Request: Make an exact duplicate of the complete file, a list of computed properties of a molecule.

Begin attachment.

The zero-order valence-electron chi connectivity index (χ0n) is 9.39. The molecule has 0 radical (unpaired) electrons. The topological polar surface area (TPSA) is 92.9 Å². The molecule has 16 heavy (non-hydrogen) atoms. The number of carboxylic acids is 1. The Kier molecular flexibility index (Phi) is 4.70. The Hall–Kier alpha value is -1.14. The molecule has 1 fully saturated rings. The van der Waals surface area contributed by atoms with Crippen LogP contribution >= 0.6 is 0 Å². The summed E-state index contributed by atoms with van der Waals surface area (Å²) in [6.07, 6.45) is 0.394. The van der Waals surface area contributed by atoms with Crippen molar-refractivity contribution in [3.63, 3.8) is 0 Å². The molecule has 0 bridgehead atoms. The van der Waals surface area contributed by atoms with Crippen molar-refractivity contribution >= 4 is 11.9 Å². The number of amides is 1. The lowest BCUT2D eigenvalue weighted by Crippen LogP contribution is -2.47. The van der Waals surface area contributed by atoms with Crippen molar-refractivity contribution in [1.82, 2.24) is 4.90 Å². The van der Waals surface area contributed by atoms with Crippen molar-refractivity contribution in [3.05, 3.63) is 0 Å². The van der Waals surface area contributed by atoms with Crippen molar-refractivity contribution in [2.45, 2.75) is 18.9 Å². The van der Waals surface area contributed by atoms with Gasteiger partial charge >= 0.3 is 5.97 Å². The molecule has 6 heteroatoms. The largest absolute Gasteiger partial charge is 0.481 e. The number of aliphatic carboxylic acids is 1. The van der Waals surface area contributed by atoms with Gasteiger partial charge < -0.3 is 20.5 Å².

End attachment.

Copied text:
The zero-order valence-electron chi connectivity index (χ0n) is 9.39. The molecule has 0 radical (unpaired) electrons. The topological polar surface area (TPSA) is 92.9 Å². The molecule has 16 heavy (non-hydrogen) atoms. The number of carboxylic acids is 1. The Kier molecular flexibility index (Phi) is 4.70. The Hall–Kier alpha value is -1.14. The molecule has 1 fully saturated rings. The van der Waals surface area contributed by atoms with Crippen LogP contribution >= 0.6 is 0 Å². The summed E-state index contributed by atoms with van der Waals surface area (Å²) in [6.07, 6.45) is 0.394. The van der Waals surface area contributed by atoms with Crippen molar-refractivity contribution in [3.63, 3.8) is 0 Å². The molecule has 0 bridgehead atoms. The van der Waals surface area contributed by atoms with Crippen molar-refractivity contribution >= 4 is 11.9 Å². The number of amides is 1. The lowest BCUT2D eigenvalue weighted by Crippen LogP contribution is -2.47. The van der Waals surface area contributed by atoms with Crippen molar-refractivity contribution in [1.82, 2.24) is 4.90 Å². The van der Waals surface area contributed by atoms with Crippen molar-refractivity contribution in [3.05, 3.63) is 0 Å². The van der Waals surface area contributed by atoms with Crippen molar-refractivity contribution in [2.45, 2.75) is 18.9 Å². The van der Waals surface area contributed by atoms with Gasteiger partial charge >= 0.3 is 5.97 Å². The molecule has 6 heteroatoms. The largest absolute Gasteiger partial charge is 0.481 e. The number of aliphatic carboxylic acids is 1. The van der Waals surface area contributed by atoms with Gasteiger partial charge < -0.3 is 20.5 Å².